It’s no secret that security teams have been under a great deal of pressure recently. State actors and organized cybercrime operations dedicate substantial resources into advanced attacks. High-profile breaches in 2014 have shown CEOs are not exempt from responsibility in the event of a security failure. CISOs can now expect the question from the CEO and board of directors: “Are we secure?” This generalized view of an organization’s risk profile is a grave oversimplification, but reflects the fact that security executives must communicate the complexities of security in a consumable way to corporate leadership.
An article shared by BlueCross BlueShield’s Adam Birnbaum proposes the question, “Are we secure enough?” This article on executive security priorities offers guidance on implementing realistic and proportional security measures that will not be ignored by users.
Similarly, San Diego CISO Gary Hayslip writes about the importance of communicating a security vision. While it might be simpler for security to operate in a black box, the reality is that security teams must function within organizational politics – especially when it comes to making the case for the security budget.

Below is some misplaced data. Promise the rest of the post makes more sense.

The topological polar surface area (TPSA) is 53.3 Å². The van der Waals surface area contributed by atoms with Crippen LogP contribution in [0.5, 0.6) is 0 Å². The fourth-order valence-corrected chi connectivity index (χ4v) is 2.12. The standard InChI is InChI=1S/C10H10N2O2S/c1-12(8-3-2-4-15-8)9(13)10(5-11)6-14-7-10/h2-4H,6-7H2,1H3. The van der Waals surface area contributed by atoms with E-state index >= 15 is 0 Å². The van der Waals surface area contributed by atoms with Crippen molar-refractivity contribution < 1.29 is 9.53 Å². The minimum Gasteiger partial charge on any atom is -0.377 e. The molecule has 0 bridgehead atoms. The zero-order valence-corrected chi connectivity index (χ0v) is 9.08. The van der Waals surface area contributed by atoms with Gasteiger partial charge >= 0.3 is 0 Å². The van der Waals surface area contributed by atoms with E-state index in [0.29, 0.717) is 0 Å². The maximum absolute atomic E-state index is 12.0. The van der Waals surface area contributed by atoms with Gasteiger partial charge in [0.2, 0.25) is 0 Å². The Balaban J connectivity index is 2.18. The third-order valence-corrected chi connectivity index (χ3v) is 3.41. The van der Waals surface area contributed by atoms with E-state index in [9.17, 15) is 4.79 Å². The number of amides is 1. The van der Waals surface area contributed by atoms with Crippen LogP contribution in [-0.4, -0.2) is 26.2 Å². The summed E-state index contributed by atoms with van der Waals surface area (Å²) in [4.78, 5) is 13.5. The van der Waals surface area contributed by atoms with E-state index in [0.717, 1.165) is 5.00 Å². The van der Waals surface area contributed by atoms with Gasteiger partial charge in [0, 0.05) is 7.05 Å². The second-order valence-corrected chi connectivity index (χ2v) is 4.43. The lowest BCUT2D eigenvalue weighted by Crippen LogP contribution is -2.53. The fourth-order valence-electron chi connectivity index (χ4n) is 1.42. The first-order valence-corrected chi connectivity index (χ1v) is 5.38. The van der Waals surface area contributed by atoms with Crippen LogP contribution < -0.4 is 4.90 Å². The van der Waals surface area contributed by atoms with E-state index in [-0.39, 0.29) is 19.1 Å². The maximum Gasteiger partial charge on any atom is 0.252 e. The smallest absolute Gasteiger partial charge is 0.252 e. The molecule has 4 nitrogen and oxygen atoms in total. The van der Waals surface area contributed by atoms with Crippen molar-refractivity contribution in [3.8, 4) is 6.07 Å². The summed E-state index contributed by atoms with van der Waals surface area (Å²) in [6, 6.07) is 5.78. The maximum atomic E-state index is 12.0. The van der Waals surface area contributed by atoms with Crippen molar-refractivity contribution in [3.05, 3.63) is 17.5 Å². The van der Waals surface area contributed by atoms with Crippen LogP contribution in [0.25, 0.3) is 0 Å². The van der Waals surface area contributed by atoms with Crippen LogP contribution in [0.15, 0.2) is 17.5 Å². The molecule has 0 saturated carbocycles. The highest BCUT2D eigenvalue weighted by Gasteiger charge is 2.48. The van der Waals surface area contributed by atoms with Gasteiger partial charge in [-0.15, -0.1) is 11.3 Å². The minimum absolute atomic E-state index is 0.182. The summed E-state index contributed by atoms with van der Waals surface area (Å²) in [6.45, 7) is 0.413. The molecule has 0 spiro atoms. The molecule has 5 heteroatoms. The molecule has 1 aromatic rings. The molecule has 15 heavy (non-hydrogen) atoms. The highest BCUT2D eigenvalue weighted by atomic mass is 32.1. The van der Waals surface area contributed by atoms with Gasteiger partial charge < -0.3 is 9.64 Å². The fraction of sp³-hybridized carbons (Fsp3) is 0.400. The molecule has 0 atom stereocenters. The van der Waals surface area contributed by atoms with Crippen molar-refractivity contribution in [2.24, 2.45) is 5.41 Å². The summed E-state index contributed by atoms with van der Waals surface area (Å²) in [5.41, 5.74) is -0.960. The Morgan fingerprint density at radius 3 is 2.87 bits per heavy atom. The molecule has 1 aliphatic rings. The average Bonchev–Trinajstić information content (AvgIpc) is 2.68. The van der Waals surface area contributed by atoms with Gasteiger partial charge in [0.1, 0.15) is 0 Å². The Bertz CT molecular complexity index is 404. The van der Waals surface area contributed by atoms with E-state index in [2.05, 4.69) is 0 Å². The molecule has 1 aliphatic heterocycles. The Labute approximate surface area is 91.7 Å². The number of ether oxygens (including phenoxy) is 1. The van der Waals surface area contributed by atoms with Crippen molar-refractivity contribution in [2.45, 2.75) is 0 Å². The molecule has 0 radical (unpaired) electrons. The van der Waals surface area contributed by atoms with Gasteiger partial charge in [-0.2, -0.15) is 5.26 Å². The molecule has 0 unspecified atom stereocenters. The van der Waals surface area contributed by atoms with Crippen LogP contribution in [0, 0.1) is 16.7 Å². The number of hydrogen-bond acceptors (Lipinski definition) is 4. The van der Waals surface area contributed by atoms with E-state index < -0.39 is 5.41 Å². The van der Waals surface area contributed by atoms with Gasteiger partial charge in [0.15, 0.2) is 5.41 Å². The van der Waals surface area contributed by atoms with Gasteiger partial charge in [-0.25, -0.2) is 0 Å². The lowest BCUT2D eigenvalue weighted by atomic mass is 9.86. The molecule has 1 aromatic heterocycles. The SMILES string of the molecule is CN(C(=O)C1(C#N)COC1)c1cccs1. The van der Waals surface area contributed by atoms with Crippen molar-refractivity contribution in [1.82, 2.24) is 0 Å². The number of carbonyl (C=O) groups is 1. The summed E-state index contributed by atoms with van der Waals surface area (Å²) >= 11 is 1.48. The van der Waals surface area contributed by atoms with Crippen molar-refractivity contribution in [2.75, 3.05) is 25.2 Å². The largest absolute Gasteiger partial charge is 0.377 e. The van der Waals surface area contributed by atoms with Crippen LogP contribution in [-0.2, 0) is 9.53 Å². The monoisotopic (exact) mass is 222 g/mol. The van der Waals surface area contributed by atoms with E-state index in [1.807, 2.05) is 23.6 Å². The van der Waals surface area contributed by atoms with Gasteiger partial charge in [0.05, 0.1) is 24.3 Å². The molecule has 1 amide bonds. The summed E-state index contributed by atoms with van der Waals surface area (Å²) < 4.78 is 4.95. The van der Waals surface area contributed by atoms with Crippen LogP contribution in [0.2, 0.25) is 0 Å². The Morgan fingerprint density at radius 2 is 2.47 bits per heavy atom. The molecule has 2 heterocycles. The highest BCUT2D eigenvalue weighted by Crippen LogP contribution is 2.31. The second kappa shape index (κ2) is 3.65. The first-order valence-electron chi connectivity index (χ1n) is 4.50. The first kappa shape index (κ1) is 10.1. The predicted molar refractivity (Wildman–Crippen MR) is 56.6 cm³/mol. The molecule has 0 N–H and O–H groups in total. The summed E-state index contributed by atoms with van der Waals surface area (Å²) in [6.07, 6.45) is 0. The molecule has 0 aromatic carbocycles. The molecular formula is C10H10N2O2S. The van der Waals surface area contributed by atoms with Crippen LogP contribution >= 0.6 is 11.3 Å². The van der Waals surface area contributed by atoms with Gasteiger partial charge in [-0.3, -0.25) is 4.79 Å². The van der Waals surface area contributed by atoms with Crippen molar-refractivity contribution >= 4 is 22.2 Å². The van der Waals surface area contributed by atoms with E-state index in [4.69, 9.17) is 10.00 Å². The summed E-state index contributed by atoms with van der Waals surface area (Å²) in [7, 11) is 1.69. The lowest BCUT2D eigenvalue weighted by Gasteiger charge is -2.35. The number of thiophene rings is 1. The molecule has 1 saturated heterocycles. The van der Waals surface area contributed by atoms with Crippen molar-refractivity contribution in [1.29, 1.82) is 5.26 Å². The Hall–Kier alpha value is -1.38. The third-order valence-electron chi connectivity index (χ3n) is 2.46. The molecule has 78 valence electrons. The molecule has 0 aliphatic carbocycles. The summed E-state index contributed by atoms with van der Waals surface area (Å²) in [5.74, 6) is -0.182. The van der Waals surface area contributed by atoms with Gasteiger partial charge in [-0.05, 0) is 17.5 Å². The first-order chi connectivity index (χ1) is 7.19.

Greg Barnes, CISO of an undisclosed organization, offers a likeminded perspective on what defines “real” security intelligence. The ultimate goal is to cut through the noise and provide conclusions that inform policy.
Where do all the stolen credentials we read about end up? Andrew Jaquith of BAE Systems shared an excellent guide to the types of personal information available for purchase on the deep web ( or “darknet”). Credentials for sale on the deep web is not just an issue for consumers. 92% of companies have at least one employee with compromised credentials for sale online.
Global organizations will want to pay attention to Facebook’s data privacy case, mentioned by Markit’s Darren Argyle. This case, which challenges Facebook’s legal ability to transfer European personal data to US-based servers, is just one example of the regulations’ impact on global organizations’ operations. Even if you consider yourself an expert on current regulation, it may be time to do some additional research. Recently proposed regulations include expanded liability and more severe punishment for organizations handling personal data from EU countries.
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